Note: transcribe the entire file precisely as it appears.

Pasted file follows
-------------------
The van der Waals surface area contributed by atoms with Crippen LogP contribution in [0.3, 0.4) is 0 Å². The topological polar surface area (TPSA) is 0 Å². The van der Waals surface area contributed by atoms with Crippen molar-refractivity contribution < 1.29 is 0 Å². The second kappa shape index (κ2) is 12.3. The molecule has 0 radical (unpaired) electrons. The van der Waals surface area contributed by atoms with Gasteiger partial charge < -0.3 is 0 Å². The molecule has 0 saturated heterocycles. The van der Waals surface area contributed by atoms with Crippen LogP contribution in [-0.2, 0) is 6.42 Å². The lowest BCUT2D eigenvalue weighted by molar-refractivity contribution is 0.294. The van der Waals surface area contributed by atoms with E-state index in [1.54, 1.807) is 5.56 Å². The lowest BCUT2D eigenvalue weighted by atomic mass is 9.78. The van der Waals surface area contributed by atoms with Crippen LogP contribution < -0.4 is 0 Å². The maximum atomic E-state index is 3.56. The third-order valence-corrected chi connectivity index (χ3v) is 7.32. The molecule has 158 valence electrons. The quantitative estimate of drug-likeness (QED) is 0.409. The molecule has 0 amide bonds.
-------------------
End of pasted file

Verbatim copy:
The van der Waals surface area contributed by atoms with Crippen LogP contribution in [0.3, 0.4) is 0 Å². The topological polar surface area (TPSA) is 0 Å². The van der Waals surface area contributed by atoms with Crippen molar-refractivity contribution < 1.29 is 0 Å². The second kappa shape index (κ2) is 12.3. The molecule has 0 radical (unpaired) electrons. The van der Waals surface area contributed by atoms with Gasteiger partial charge < -0.3 is 0 Å². The molecule has 0 saturated heterocycles. The van der Waals surface area contributed by atoms with Crippen LogP contribution in [-0.2, 0) is 6.42 Å². The lowest BCUT2D eigenvalue weighted by molar-refractivity contribution is 0.294. The van der Waals surface area contributed by atoms with E-state index in [1.54, 1.807) is 5.56 Å². The lowest BCUT2D eigenvalue weighted by atomic mass is 9.78. The van der Waals surface area contributed by atoms with Crippen LogP contribution < -0.4 is 0 Å². The maximum atomic E-state index is 3.56. The third-order valence-corrected chi connectivity index (χ3v) is 7.32. The molecule has 158 valence electrons. The quantitative estimate of drug-likeness (QED) is 0.409. The molecule has 0 amide bonds.